I was a social worker for many years, often going from village to village, telling the people who live there how to ‘better’ their lives. My work involved talking a lot of jargon, pointing out ‘problems’ and how we could go about ‘improving’ them. In all that time, I never contemplated my own weaknesses, for I considered myself an educated and aware young man. I fell prey to what consumes most of us who like to call ourselves educated – conceit, which stops one from learning.
Life is best enjoyed when lived fully, when we participate wholeheartedly in it, when the inevitable passage of time is filled with daily doses of fun and joy; and life becomes enjoyable when relationships are rooted in trust and love, and when the income-generating work that we choose to engage in makes play look contrived in comparison.
‘Quaker’ is just a nickname. The real name of Quakers is ‘Friends’, collectively called members of the Society of Friends. George Fox founded this movement in 1650 in England. He experienced enlightenment after persistent, quiet contemplation and taught his followers that they did not need organized church or priests between them and God, for He was within all of us. Quakers meet on Sundays for silent worship in what they call the Meeting House, or in homes of members.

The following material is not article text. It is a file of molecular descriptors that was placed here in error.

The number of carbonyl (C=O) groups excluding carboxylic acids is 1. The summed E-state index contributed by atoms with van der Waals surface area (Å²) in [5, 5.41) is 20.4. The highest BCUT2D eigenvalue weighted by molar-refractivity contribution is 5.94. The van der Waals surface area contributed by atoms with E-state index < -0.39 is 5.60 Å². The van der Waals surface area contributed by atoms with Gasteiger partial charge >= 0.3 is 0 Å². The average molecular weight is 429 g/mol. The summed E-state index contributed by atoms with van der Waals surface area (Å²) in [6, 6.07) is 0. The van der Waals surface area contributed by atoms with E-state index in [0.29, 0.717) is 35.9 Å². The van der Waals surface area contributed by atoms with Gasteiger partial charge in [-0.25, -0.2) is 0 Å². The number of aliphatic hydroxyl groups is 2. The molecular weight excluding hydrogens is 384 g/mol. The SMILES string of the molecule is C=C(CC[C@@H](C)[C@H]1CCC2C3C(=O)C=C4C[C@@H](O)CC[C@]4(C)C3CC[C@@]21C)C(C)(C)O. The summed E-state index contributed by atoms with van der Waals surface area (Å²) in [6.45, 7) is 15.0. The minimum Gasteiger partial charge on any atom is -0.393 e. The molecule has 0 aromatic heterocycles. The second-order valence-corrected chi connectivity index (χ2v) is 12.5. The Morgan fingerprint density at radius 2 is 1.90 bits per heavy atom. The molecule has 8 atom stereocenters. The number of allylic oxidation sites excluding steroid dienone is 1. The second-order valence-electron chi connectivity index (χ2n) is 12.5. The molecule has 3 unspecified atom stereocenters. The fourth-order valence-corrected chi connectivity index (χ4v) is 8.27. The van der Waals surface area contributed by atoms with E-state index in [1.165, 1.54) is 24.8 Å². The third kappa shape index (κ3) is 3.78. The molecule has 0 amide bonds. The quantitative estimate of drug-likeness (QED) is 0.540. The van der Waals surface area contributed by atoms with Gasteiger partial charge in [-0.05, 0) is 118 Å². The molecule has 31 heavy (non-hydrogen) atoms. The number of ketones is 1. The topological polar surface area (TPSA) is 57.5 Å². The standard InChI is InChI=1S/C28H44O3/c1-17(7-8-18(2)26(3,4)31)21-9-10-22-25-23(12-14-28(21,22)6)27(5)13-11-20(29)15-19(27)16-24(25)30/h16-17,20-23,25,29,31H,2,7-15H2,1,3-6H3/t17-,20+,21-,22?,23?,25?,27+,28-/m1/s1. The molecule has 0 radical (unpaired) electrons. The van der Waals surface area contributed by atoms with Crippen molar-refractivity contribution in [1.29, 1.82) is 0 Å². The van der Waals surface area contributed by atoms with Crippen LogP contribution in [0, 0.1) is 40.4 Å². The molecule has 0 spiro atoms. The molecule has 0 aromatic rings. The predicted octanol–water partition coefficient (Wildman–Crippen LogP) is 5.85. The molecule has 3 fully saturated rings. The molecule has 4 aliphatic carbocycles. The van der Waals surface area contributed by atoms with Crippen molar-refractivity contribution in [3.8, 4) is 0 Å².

Mankind’s intimacy with nature and his quest for beauty seem to have been food for the soul since time immemorial. The ability to visualize, to imagine, to use one’s head and hands and feel intuitively about forms of nature and materials around us has led to expressions which are diverse, and has resulted in rich craft traditions all over the world.
We certainly appreciate handcrafted objects far more than machine-made products for the personal touch, care, skill, discipline and the effort that goes into its making.
My eyes were slowly adjusting to the morning brightness when a shape emerged out of the nearest tree. The creature moved sensuously in its descent, one clawed foot at a time, an elegant slow motion- very much like a panther on the prowl. Eyes half-closed, almost meditative, it didn’t seem to be in a hurry. It inched towards a brown leaf, effortlessly gliding from tree trunk to the precarious stem of an adjoining plant. It was undoubtedly the biggest chameleon I’d ever seen. Only last evening, a baby snake, black with yellow markings, had slithered across my path on my way to the stream.